Building long-term relationships to encourage repeat purchases can be created through compelling and highly relevant digital experiences across all channels and interactions you have with your customer. This is particularly important for sectors where there might be little margin on some products, or where no profit is made on the first service sold.
Understanding what the customer has bought and providing them with the appropriate information they might need after the sale keeps them engaged and encourages them to come back. For example, if someone has just purchased their first electric car, how can they be supported in the first few months? Up-to-date advice on where to charge cars on longer journeys, how to connect with other electric car users, or information on charging stations within a 10 miles radius comprises welcome and relevant content. Supporting and educating the customer in the post-purchase phase greatly enhances the brand experience and encourages customer loyalty. The customer profile built up in the research and conversion phases helps to make this content even more relevant.
For banking customers, the only interaction they might have with their financial institution is via mobile. There is very little need to ever set foot in a branch and, therefore, banks have to upsell products and services via their mobile apps, the success of which depends on using contextualisation. Aside from the data they may have on the customer, banks are able to build a picture of a customer based on account transactions and other financial products bought recently.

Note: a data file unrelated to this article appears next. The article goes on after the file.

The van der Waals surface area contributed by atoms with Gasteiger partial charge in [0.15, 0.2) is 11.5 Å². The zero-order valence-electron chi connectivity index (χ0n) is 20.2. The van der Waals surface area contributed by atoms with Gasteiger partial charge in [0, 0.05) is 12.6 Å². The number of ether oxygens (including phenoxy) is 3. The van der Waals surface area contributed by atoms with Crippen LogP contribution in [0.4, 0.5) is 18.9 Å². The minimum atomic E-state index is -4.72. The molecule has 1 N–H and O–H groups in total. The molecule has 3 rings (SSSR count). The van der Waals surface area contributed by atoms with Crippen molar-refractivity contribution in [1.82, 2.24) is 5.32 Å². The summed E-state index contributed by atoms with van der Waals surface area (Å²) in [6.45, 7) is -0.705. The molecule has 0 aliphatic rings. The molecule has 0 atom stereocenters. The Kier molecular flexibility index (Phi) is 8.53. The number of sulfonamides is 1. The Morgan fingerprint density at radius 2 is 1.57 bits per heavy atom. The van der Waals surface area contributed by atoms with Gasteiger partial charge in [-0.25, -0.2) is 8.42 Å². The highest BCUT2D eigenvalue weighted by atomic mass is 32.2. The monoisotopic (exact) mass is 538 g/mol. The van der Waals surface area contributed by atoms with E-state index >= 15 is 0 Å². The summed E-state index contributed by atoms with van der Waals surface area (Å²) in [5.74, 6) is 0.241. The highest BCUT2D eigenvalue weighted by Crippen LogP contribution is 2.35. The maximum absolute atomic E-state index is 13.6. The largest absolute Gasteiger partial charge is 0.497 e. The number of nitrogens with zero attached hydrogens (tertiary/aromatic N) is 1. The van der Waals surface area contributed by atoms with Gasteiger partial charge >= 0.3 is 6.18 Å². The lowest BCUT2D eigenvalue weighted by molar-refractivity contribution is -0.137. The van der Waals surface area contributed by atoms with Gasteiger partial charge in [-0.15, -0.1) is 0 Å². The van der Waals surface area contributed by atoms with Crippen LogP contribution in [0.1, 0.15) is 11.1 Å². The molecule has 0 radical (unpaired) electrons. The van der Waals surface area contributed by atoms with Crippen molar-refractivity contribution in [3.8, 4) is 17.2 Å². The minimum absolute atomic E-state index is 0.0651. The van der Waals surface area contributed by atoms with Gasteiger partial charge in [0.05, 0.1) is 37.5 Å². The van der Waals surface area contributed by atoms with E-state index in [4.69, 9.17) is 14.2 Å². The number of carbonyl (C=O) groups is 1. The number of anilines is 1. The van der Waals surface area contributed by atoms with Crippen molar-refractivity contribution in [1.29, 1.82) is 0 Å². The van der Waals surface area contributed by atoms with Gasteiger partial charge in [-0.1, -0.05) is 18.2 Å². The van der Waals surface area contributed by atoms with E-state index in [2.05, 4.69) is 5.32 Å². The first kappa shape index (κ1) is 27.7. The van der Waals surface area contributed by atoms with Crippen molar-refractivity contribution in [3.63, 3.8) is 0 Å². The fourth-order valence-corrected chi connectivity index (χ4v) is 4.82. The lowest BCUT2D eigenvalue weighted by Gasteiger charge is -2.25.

Contextualisation in every industry
Sites that might not have a retail or transactional element to them can still use contextualisation to streamline customer service operations. Organisations that have to deal with many queries can make their self-service web sites much more effective with the use of contextualisation. A good example of this is local government web sites. If they can understand what the visitor is looking for, these sites can be proactive in recommending the right information. Visitors can still be anonymous, but using all the information available, such as the time of day they visit the site and their geolocation, can ensure the best information is instantly available. Certain assumptions can be made, such as if the visitor’s location is local, they are likely to be looking for municipal services. If the visitor is navigating to the site directly, they’re more likely to be familiar with the council. If visitors are coming via a Google search, the content offered initially might be broader.
Brands need to use contextualisation to capture visitor data and build a high resolution picture of a customer from their very first click on the website. Each return visit, call to action realised, or purchase helps to build up a richer profile and enables the vendor to customise content. Brands that look at customer behaviour both in real-time and historically all three phases of the buying journey are able to build much more granular profiles of their customers. It’s then that a contextualised experience can be offered seamlessly across different touch points. And this is key to building great digital experiences.